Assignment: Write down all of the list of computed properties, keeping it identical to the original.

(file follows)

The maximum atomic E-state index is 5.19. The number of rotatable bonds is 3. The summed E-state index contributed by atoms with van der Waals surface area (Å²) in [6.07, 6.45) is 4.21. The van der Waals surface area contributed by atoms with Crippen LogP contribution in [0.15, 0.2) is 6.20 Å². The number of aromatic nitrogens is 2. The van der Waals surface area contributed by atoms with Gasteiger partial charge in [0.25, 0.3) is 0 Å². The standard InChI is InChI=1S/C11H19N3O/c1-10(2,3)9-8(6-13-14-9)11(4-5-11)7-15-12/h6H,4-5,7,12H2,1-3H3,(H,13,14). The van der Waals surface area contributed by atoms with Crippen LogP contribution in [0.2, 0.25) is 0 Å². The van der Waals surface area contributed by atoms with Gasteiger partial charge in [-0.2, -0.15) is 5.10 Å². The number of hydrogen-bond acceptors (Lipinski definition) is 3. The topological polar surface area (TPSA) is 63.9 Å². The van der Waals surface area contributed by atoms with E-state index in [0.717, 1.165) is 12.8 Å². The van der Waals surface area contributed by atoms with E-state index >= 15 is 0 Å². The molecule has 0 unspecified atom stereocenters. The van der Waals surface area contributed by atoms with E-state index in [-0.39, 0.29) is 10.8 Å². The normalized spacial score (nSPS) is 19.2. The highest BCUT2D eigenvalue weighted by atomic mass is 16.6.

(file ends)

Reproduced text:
The maximum atomic E-state index is 5.19. The number of rotatable bonds is 3. The summed E-state index contributed by atoms with van der Waals surface area (Å²) in [6.07, 6.45) is 4.21. The van der Waals surface area contributed by atoms with Crippen LogP contribution in [0.15, 0.2) is 6.20 Å². The number of aromatic nitrogens is 2. The van der Waals surface area contributed by atoms with Gasteiger partial charge in [0.25, 0.3) is 0 Å². The standard InChI is InChI=1S/C11H19N3O/c1-10(2,3)9-8(6-13-14-9)11(4-5-11)7-15-12/h6H,4-5,7,12H2,1-3H3,(H,13,14). The van der Waals surface area contributed by atoms with Crippen LogP contribution in [0.2, 0.25) is 0 Å². The van der Waals surface area contributed by atoms with Gasteiger partial charge in [-0.2, -0.15) is 5.10 Å². The number of hydrogen-bond acceptors (Lipinski definition) is 3. The topological polar surface area (TPSA) is 63.9 Å². The van der Waals surface area contributed by atoms with E-state index in [0.717, 1.165) is 12.8 Å². The van der Waals surface area contributed by atoms with E-state index >= 15 is 0 Å². The molecule has 0 unspecified atom stereocenters. The van der Waals surface area contributed by atoms with E-state index in [-0.39, 0.29) is 10.8 Å². The normalized spacial score (nSPS) is 19.2. The highest BCUT2D eigenvalue weighted by atomic mass is 16.6.